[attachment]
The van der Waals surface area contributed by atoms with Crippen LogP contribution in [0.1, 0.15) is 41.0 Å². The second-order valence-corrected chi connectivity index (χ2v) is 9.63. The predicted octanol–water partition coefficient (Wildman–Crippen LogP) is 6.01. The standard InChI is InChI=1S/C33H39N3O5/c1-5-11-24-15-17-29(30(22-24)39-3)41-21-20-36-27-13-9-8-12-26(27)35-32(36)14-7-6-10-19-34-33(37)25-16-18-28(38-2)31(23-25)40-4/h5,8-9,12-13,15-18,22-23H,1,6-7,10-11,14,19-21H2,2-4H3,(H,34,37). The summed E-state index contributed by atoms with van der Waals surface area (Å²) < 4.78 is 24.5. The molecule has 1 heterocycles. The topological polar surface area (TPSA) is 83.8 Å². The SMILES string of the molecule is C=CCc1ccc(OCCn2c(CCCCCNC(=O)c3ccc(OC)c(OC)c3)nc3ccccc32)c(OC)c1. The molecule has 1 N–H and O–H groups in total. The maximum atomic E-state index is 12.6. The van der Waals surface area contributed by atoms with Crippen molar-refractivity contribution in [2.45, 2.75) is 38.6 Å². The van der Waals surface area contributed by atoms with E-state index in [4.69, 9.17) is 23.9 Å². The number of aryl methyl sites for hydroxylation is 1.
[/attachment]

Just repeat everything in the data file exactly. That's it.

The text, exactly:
The van der Waals surface area contributed by atoms with Crippen LogP contribution in [0.1, 0.15) is 41.0 Å². The second-order valence-corrected chi connectivity index (χ2v) is 9.63. The predicted octanol–water partition coefficient (Wildman–Crippen LogP) is 6.01. The standard InChI is InChI=1S/C33H39N3O5/c1-5-11-24-15-17-29(30(22-24)39-3)41-21-20-36-27-13-9-8-12-26(27)35-32(36)14-7-6-10-19-34-33(37)25-16-18-28(38-2)31(23-25)40-4/h5,8-9,12-13,15-18,22-23H,1,6-7,10-11,14,19-21H2,2-4H3,(H,34,37). The summed E-state index contributed by atoms with van der Waals surface area (Å²) < 4.78 is 24.5. The molecule has 1 heterocycles. The topological polar surface area (TPSA) is 83.8 Å². The SMILES string of the molecule is C=CCc1ccc(OCCn2c(CCCCCNC(=O)c3ccc(OC)c(OC)c3)nc3ccccc32)c(OC)c1. The molecule has 1 N–H and O–H groups in total. The maximum atomic E-state index is 12.6. The van der Waals surface area contributed by atoms with Crippen molar-refractivity contribution in [2.45, 2.75) is 38.6 Å². The van der Waals surface area contributed by atoms with E-state index in [4.69, 9.17) is 23.9 Å². The number of aryl methyl sites for hydroxylation is 1.